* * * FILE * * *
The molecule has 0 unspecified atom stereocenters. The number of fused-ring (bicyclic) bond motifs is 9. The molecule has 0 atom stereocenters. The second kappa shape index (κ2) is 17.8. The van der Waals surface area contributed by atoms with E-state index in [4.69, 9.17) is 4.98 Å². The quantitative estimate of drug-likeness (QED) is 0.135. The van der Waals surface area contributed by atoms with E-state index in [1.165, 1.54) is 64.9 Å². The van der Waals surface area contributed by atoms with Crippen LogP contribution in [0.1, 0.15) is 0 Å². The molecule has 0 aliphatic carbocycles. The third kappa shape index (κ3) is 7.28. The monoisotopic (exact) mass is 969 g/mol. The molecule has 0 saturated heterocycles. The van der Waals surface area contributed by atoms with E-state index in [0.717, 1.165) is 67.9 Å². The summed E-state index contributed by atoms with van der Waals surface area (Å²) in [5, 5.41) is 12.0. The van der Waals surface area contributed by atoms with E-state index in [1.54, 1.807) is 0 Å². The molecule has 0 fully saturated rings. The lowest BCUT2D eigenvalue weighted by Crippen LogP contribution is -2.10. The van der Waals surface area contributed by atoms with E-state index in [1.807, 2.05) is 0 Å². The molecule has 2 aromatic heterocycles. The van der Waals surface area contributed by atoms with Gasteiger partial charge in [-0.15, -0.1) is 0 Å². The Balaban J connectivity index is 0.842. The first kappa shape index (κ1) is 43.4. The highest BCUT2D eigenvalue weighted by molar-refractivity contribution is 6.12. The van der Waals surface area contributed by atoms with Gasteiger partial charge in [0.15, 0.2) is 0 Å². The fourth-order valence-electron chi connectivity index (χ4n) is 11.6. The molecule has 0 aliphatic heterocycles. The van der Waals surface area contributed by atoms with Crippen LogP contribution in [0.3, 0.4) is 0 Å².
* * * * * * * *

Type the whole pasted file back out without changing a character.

The molecule has 0 unspecified atom stereocenters. The number of fused-ring (bicyclic) bond motifs is 9. The molecule has 0 atom stereocenters. The second kappa shape index (κ2) is 17.8. The van der Waals surface area contributed by atoms with E-state index in [4.69, 9.17) is 4.98 Å². The quantitative estimate of drug-likeness (QED) is 0.135. The van der Waals surface area contributed by atoms with E-state index in [1.165, 1.54) is 64.9 Å². The van der Waals surface area contributed by atoms with Crippen LogP contribution in [0.1, 0.15) is 0 Å². The molecule has 0 aliphatic carbocycles. The third kappa shape index (κ3) is 7.28. The monoisotopic (exact) mass is 969 g/mol. The molecule has 0 saturated heterocycles. The van der Waals surface area contributed by atoms with E-state index in [0.717, 1.165) is 67.9 Å². The summed E-state index contributed by atoms with van der Waals surface area (Å²) in [5, 5.41) is 12.0. The van der Waals surface area contributed by atoms with E-state index in [1.54, 1.807) is 0 Å². The molecule has 0 fully saturated rings. The lowest BCUT2D eigenvalue weighted by Crippen LogP contribution is -2.10. The van der Waals surface area contributed by atoms with E-state index in [1.807, 2.05) is 0 Å². The molecule has 2 aromatic heterocycles. The van der Waals surface area contributed by atoms with Gasteiger partial charge in [-0.15, -0.1) is 0 Å². The Balaban J connectivity index is 0.842. The first kappa shape index (κ1) is 43.4. The highest BCUT2D eigenvalue weighted by molar-refractivity contribution is 6.12. The van der Waals surface area contributed by atoms with Gasteiger partial charge in [0.15, 0.2) is 0 Å². The fourth-order valence-electron chi connectivity index (χ4n) is 11.6. The molecule has 0 aliphatic heterocycles. The van der Waals surface area contributed by atoms with Crippen LogP contribution in [0.3, 0.4) is 0 Å².